On May 16, a female young adult Bald Eagle was admitted to the Wildlife Center. The eagle was found on the ground by an animal control officer in a landfill in Stafford, VA. This bird was unable to fly and would fall over when approached.
On presentation, patient #17-0968 was quiet and laying flat in the crate. The bird had a mildly thin body condition, a slightly decreased heart rate, and fresh bloody abrasions on her head, lower left and right mandibles, both carpi (wrists), and the tip of the left wing. All of the bird's primary feathers were tattered, particularly on the left wing, and most of the tail feathers were in blood. The bird was also covered in dust and dirt from being on the ground in the landfill.
Radiographs revealed an enlarged heart but no other significant findings. Blood work was unremarkable, and a test for lead in the blood showed very low levels. The vet staff administered pain medication and fluids. It's possible the bird suffered head or spinal trauma from a collision or fight, or the bird could have ingested a toxin (e.g. pesticides).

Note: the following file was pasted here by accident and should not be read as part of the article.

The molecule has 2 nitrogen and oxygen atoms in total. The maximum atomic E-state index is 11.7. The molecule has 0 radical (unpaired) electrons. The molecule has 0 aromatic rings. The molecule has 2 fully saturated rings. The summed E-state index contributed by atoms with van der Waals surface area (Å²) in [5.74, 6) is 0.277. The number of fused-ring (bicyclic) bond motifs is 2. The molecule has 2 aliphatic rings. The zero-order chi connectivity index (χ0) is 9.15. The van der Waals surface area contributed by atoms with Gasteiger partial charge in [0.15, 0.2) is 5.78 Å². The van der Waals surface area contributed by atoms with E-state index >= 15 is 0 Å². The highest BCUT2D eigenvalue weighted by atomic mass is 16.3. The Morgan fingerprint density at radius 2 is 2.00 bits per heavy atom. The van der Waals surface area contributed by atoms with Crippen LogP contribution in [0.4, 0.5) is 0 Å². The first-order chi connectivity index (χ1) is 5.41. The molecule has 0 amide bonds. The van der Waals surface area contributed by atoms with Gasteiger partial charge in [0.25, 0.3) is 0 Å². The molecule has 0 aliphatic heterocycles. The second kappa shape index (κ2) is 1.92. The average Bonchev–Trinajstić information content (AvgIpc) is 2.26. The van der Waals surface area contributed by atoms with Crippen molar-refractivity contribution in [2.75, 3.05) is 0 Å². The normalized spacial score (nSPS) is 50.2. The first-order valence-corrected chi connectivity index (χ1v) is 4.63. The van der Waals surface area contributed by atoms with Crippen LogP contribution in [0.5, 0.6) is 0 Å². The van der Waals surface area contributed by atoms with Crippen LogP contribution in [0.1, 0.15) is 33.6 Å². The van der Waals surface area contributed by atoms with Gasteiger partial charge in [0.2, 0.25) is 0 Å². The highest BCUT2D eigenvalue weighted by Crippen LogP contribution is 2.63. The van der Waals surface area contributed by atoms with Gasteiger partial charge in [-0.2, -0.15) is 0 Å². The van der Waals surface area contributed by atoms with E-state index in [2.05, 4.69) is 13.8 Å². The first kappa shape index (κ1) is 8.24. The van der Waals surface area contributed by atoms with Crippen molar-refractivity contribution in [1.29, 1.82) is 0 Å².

The morning after admission, the eagle was much brighter and feistier. Blood work was repeated to ensure nothing was missed during the initial analysis. The bird's lead levels remained low and no other abnormalities were noted. Blood will be sent to an external lab to test for organophosphates. Until then, the bird will be given supportive care and will be assessed daily.